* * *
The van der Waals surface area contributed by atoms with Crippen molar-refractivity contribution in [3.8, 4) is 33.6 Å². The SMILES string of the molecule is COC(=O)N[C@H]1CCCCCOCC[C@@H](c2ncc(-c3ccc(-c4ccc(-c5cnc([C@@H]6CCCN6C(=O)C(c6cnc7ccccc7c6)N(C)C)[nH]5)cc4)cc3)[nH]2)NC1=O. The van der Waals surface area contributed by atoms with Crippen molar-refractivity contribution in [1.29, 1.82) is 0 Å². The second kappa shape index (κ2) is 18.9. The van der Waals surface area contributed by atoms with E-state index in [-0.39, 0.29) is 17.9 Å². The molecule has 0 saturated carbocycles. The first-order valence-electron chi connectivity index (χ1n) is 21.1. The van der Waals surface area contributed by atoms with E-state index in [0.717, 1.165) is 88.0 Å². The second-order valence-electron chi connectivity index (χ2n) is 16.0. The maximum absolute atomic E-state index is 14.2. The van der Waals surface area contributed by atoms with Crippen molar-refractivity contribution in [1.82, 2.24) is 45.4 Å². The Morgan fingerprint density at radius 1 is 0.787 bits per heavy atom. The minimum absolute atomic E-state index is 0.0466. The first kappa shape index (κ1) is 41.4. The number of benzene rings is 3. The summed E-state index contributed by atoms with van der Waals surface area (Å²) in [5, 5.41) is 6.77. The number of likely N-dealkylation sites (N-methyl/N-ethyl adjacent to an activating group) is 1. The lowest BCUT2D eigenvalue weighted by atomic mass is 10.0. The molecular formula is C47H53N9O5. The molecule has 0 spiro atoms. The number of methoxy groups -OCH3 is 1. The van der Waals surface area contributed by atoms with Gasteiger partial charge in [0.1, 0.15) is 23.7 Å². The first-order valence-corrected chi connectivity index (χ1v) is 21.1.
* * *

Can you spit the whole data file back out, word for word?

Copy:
The van der Waals surface area contributed by atoms with Crippen molar-refractivity contribution in [3.8, 4) is 33.6 Å². The SMILES string of the molecule is COC(=O)N[C@H]1CCCCCOCC[C@@H](c2ncc(-c3ccc(-c4ccc(-c5cnc([C@@H]6CCCN6C(=O)C(c6cnc7ccccc7c6)N(C)C)[nH]5)cc4)cc3)[nH]2)NC1=O. The van der Waals surface area contributed by atoms with Crippen molar-refractivity contribution in [1.29, 1.82) is 0 Å². The second kappa shape index (κ2) is 18.9. The van der Waals surface area contributed by atoms with E-state index in [-0.39, 0.29) is 17.9 Å². The molecule has 0 saturated carbocycles. The first-order valence-electron chi connectivity index (χ1n) is 21.1. The van der Waals surface area contributed by atoms with E-state index in [0.717, 1.165) is 88.0 Å². The second-order valence-electron chi connectivity index (χ2n) is 16.0. The maximum absolute atomic E-state index is 14.2. The van der Waals surface area contributed by atoms with Crippen molar-refractivity contribution in [1.82, 2.24) is 45.4 Å². The Morgan fingerprint density at radius 1 is 0.787 bits per heavy atom. The minimum absolute atomic E-state index is 0.0466. The first kappa shape index (κ1) is 41.4. The number of benzene rings is 3. The summed E-state index contributed by atoms with van der Waals surface area (Å²) in [5, 5.41) is 6.77. The number of likely N-dealkylation sites (N-methyl/N-ethyl adjacent to an activating group) is 1. The lowest BCUT2D eigenvalue weighted by atomic mass is 10.0. The molecular formula is C47H53N9O5. The molecule has 0 spiro atoms. The number of methoxy groups -OCH3 is 1. The van der Waals surface area contributed by atoms with Gasteiger partial charge in [0.1, 0.15) is 23.7 Å². The first-order valence-corrected chi connectivity index (χ1v) is 21.1.